SOS Animaux
58 rue de l'Avenir,
L-1147, Luxembourg
+352 26 78 00 88

Registering your dog, dog tax, and leashes

One of the first things you will need to do upon arrival is register your dog with your local municipality - or commune, as it's called here. This needs to be done within 4 months of the dog's birth or one month of a move. In other words, you have a month to get your dog registered once you move here or buy/adopt one. Since you will need to register yourself with the municipality as well, it's a good idea to get your pooch registered at the same time.

To register your dog, you will need:

  • A veterinary certificate indicating (1) your dog's breed, (2) whether your dog is potentially dangerous (more on this below), (3) your dog's rabies vaccination status;
  • A document proving that you have taken out civil liability insurance.

Dog tax

Municipalities levy an annual dog tax. The amount varies between municipalities, but the minimum you should expect to pay is €10 per year. You will most likely be able to make this back by making use of the free poo bags you'll find around the city/town/village - we certainly have!

Leashes

While there are 'clear' regulations, this is a slightly difficult area. You are obligated to keep your dog on leash in urban areas (and yes, I do know that there is a technical difference between a lead and a leash - but for the purpose of this legislation they are treated equally). The same goes for public transport, public parking lots, and sports fields.

You are, however, not obligated to keep him/her on leash outside urban areas - though your municipalities may have local regulations for particularly busy areas. This is assuming that you have control over your dog, and you have to be able to put them back on leash if needed.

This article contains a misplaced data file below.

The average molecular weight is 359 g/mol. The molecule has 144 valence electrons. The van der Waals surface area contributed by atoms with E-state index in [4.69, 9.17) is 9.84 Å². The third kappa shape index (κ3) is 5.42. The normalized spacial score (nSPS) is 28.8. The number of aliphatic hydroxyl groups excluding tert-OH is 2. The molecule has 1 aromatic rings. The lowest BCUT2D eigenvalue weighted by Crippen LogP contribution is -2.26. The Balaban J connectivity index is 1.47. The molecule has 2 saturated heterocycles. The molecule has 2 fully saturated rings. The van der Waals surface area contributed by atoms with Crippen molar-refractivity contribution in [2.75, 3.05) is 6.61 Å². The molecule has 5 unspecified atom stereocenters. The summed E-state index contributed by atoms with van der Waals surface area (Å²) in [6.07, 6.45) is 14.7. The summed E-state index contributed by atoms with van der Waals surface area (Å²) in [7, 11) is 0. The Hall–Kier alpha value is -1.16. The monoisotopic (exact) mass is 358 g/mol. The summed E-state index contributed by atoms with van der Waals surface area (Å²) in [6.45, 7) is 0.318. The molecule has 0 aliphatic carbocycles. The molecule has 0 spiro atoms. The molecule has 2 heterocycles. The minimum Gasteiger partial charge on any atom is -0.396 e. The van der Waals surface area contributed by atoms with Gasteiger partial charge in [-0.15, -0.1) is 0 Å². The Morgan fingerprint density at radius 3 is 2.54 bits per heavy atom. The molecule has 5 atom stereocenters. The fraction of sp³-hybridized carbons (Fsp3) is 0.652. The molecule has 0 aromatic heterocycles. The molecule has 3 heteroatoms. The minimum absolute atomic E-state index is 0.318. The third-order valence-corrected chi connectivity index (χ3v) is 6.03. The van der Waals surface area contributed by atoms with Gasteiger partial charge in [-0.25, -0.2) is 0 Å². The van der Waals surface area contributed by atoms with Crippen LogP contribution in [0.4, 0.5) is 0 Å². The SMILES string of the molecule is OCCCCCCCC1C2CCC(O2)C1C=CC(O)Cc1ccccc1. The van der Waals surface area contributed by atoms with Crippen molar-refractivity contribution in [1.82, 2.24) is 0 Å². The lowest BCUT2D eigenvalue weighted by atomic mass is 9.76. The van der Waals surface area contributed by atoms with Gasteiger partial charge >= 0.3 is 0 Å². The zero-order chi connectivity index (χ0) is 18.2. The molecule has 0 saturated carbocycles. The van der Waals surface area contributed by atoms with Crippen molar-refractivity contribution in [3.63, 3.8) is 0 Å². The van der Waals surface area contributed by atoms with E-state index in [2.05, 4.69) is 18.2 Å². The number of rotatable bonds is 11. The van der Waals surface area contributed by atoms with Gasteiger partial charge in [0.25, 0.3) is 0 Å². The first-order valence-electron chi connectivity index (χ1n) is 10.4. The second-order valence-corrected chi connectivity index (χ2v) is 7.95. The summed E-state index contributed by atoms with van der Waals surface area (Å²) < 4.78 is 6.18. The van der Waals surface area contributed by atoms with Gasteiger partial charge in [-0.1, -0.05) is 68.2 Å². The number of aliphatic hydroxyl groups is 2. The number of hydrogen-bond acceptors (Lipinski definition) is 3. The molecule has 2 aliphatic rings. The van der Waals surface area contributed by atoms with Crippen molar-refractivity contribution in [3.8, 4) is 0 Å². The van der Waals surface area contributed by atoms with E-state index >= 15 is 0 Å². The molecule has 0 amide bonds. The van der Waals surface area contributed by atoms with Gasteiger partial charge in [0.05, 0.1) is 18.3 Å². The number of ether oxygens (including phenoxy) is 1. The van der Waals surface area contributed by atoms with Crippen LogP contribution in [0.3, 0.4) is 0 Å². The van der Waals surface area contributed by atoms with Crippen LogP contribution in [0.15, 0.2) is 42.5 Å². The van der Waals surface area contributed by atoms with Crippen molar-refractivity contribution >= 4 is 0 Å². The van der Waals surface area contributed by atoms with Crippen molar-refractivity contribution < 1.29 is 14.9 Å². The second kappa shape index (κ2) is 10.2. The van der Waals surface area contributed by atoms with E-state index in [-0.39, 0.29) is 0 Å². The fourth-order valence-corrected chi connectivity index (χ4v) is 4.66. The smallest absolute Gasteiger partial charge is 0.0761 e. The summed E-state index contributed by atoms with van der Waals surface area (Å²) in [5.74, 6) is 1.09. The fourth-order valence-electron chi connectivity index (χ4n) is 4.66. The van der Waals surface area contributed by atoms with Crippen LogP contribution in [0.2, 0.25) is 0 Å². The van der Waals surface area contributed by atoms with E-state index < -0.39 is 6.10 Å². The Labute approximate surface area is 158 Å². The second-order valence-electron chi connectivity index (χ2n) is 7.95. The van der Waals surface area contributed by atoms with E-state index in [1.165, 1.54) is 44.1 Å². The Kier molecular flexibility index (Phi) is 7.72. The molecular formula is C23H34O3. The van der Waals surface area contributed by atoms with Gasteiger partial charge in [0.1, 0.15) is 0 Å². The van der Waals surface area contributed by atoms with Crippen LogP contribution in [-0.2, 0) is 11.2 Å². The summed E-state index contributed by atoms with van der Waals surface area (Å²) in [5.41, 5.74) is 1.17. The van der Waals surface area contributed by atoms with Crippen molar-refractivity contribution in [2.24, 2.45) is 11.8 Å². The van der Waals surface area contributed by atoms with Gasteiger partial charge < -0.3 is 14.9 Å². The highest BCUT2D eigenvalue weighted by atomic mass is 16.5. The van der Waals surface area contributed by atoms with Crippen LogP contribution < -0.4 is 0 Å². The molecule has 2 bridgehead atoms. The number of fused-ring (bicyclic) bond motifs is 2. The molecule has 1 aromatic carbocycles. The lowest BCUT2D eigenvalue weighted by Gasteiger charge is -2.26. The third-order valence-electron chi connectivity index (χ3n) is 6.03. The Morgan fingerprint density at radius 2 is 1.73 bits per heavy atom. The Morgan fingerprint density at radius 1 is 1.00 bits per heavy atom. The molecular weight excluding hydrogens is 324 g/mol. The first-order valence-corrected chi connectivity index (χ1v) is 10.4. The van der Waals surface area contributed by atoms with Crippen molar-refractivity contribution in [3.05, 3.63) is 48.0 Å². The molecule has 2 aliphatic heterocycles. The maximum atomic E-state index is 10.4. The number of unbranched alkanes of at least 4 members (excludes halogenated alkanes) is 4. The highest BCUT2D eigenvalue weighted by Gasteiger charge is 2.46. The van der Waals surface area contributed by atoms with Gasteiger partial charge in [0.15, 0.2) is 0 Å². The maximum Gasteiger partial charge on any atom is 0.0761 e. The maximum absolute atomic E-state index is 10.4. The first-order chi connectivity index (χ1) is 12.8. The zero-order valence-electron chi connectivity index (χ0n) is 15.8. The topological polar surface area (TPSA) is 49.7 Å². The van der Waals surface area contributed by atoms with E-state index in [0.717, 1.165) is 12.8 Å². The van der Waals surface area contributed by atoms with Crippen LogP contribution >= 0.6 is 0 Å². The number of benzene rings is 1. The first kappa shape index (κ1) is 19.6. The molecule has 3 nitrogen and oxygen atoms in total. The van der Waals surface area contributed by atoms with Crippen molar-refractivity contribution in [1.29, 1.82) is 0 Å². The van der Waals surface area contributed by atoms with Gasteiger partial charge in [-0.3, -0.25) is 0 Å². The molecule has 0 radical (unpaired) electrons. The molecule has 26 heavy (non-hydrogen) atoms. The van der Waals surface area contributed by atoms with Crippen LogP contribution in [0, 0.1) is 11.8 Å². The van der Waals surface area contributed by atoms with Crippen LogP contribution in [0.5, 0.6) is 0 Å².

Potentially dangerous dogs (again, more on this below - we are nearly there) must be kept on leash everywhere unless you have successfully obtained an obedience diploma.

Potentially 'dangerous' dog breeds

Special regulation applies to potential 'dangerous' dog breeds, and you need to get dog and handling training specifically for these breeds. That said, there's no shame (quite the opposite!) in contacting a dog trainer regardless of your dog's breed.

Affected breeds include:

  • Staffordshire bull terriers;
  • English mastiffs;
  • American staffordshire terriers;
  • Tosa;
  • Pitbull*- or boerbel-type breeds.

*Does not apply to the rapper pitbull. He's free to be off leash.

These breeds are subject to special authorisation by the ministry of agriculture (who you will remember from above). In order to buy or bring a dog of these breeds, you will have to hold a diploma from a veterinarian "specialised in canine ethology" and an official document attesting to the legality of owning the breed in question. For the diploma to be approved, the course must be at least 12 hours long and include training on proper dog handling, hygiene, and behaviour.